The Red Dust Part 8
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The sound of scrapings came from the closed cocoon, caked upon its outer side with dirt and mold. The scraping and scratching continued, and presently a tiny hole showed, which rapidly enlarged. Tiny jaws and a dry, glazed skin became visible, the skin looking as if it had been varnished with many coats of brown shellac. Then a malformed head forced its way through and stopped.
All motion ceased for a matter of perhaps half an hour, and then the strange, blind head seemed to become distended, to be swelling. A crack appeared along its upper part, which lengthened and grew wide. And then a second head appeared from within the first.
This head was soft and downy, and a slender proboscis was coiled beneath its lower edge like the trunk of one of the elephants that had been extinct for many thousand years. Soft scales and fine hairs alternated to cover it, and two immense, many-faceted eyes gazed mildly at the world on which it was looking for the first time. The color of the whole was purest milky-white.
Slowly and painfully, assisting itself by slender, colorless legs that seemed strangely feeble and trembling, a butterfly crawled from the cocoon. Its wings were folded and lifeless, without substance or color, but the body was a perfect white. The butterfly moved a little distance from its cocoon and slowly unfurled its wings. With the action, life seemed to be pumped into them from some hidden spring in the insect's body. The slender antennae spread out and wavered gently in the warm air.
The wings were becoming broad expanses of snowy velvet.
A trace of eagerness seemed to come into the butterfly's actions.
Somewhere there in the valley sweet food and joyous companions awaited it. Fluttering above the fungoids of the hillsides, surely there was a mate with whom the joys of love were to be shared, surely upon those gigantic patches of green, half hidden in the haze, there would be laid tiny golden eggs that in time would hatch into small, fat grubs.
Strength came to the butterfly's limbs. Its wings were spread and closed with a new assurance. It spread them once more, and raised them to make the first flight of this new existence in a marvelous world, full of delights and adventures--Burl struck home with his spear.
The delicate limbs struggled in agony, the wings fluttered helplessly, and in a little while the butterfly lay still upon the fungus-carpeted earth, and Burl leaned over to strip away the great wings of snow-white velvet, to sever the long and slender antennae, and then to call his tribesmen and bid them share in the food he had for them.
And there was a feast that afternoon. The tribesmen sat about the white carcass, cracking open the delicate limbs for the meat within them, and Burl made sure that Saya secured the choicest bits. The tribesmen were happy. Then one of the children of the tribe stretched a hand aloft and pointed up the mountainside.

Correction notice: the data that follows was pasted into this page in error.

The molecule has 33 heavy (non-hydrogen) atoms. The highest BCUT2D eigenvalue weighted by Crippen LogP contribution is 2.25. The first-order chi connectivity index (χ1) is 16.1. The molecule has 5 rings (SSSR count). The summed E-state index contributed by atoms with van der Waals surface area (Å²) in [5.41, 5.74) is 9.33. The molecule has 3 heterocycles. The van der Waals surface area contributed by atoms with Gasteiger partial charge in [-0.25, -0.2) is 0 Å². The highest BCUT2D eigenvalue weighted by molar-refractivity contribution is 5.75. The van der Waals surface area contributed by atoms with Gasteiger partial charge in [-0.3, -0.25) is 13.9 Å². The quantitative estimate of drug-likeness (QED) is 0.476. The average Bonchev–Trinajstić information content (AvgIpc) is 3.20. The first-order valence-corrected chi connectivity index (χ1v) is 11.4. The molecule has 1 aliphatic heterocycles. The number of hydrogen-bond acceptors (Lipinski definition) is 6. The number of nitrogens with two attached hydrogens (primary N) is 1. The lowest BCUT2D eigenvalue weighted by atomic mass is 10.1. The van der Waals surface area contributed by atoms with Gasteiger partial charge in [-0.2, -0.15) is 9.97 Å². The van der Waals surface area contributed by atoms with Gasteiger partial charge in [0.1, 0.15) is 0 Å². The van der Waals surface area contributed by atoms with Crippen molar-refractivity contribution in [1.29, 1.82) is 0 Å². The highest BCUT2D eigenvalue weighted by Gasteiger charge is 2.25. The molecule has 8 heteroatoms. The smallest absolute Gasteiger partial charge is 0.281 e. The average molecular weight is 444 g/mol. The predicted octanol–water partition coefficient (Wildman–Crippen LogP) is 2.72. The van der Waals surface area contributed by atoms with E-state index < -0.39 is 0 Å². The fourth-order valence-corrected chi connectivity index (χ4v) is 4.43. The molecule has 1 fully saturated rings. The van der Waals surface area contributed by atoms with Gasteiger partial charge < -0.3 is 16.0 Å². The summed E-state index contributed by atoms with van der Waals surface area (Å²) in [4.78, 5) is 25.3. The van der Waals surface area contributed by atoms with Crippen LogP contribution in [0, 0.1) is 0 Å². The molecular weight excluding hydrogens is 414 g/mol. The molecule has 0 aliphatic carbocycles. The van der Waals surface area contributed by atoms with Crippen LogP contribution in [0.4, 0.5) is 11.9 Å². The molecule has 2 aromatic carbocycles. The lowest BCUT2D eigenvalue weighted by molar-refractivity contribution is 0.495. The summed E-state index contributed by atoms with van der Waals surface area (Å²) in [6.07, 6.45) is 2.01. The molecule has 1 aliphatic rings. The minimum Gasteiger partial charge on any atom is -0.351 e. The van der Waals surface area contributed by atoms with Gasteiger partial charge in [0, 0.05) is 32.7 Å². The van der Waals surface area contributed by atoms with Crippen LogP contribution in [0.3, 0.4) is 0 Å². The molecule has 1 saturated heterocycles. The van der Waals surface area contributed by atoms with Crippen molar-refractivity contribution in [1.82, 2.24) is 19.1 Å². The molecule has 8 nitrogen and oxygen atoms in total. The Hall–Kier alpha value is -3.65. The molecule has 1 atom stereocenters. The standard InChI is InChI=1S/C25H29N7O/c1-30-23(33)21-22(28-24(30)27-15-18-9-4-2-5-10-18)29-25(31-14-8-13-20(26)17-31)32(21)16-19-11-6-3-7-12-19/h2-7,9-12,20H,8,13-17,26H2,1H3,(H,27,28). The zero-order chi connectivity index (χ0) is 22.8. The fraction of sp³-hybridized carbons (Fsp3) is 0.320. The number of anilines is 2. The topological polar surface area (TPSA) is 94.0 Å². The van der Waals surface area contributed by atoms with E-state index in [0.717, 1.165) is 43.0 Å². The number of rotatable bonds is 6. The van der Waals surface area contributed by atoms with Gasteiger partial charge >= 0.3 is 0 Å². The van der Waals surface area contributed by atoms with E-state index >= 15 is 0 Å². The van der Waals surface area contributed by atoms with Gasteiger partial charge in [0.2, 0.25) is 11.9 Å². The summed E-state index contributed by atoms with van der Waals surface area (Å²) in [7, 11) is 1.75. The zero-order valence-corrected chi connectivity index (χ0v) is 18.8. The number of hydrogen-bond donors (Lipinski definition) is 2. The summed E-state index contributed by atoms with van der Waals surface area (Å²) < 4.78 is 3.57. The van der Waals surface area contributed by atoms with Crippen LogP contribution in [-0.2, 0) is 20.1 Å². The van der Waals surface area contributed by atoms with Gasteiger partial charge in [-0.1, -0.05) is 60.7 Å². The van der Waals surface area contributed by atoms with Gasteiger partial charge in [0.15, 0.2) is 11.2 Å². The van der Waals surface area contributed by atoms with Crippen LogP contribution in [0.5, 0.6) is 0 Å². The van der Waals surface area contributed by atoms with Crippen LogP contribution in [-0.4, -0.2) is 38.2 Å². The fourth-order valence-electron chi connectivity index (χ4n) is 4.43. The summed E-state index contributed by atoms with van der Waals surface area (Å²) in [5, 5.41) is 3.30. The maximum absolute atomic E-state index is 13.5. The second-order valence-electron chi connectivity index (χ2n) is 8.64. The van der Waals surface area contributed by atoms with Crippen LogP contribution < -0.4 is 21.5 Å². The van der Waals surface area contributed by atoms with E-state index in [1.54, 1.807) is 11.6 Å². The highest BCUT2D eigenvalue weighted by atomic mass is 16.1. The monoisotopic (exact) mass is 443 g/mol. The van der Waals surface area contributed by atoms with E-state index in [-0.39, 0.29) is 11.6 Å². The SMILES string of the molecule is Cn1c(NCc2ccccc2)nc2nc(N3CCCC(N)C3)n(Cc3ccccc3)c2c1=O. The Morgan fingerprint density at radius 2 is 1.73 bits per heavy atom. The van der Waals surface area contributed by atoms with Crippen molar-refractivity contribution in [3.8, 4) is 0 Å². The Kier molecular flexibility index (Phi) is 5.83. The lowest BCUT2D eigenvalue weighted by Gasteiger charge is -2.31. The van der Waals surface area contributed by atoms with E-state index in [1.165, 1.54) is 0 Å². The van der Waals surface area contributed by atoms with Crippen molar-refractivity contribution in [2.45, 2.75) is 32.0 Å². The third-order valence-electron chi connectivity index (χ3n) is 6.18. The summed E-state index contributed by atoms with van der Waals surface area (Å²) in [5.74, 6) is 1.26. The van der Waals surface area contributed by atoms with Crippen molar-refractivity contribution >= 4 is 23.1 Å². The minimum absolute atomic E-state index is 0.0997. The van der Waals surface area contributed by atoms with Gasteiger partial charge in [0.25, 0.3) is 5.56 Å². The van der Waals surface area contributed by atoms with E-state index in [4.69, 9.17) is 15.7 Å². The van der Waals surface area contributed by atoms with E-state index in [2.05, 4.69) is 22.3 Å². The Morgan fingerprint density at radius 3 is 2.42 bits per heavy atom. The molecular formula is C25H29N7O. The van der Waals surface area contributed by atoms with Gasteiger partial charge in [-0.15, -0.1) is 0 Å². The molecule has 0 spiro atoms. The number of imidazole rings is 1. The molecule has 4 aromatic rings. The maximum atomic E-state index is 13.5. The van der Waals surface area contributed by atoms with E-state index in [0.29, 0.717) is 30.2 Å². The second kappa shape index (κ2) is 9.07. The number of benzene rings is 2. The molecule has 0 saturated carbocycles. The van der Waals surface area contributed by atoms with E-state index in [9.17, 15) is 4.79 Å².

Coming slowly down the slanting earth was a long, narrow file of living animals. For a time the file seemed to be but one creature, but Burl's keen eyes soon saw that there were many. They were caterpillars, each one perhaps ten feet long, each with a tiny black head armed with sharp jaws, and with dull-red fur upon their backs. The rear of the procession was lost in the mist of the low-hanging cloud-banks that covered the mountainside some two thousand feet above the plateau, but the foremost was no more than three hundred yards away.
Slowly and solemnly the procession came on, the black head of the second touching the rear of the first, and the head of the third touching the rear of the second. In faultless alignment, without intervals, they moved steadily down the slanting side of the mountain.
Save the first, they seemed absorbed in maintaining their perfect formation, but the leader constantly rose upon his hinder half and waved the fore part of his body in the air, first to the right and then to the left, as if searching out the path he would follow.
The tribefolk watched in amazement mingled with terror. Only Burl was calm. He had never seen a slug that meant danger to man, and he reasoned that these were at any rate moving slowly so that they could be distanced by the fleeter-footed human beings, but he also meant to be cautious.
The slow march kept on. The rear of the procession of caterpillars emerged from the cloud-bank, and Burl saw that a shining white line was left behind them. No less than eighty great caterpillars clad in white and dingy red were solemnly moving down the mountainside, leaving a path of shining silk behind them. Head to tail, in single file, they had no eyes or ears for anything but their procession.
The leader reached the plateau, and turned. He came to the cluster of giant cabbages, and ignored them. He came to a thicket of mushrooms, and passed through it, followed by his devoted band. Then he came to an open space where the earth was soft and sandy, where sandstone had weathered and made a great heap of easily moved earth.
The leading caterpillar halted, and began to burrow experimentally in the ground. The result pleased him, and some signal seemed to pass along the eight-hundred-foot line of creatures. The leader began to dig with feet and jaws, working furiously to cover himself completely with the soft earth. Those immediately behind him abandoned their formation, and pressed forward in haste. Those still farther back moved more hurriedly.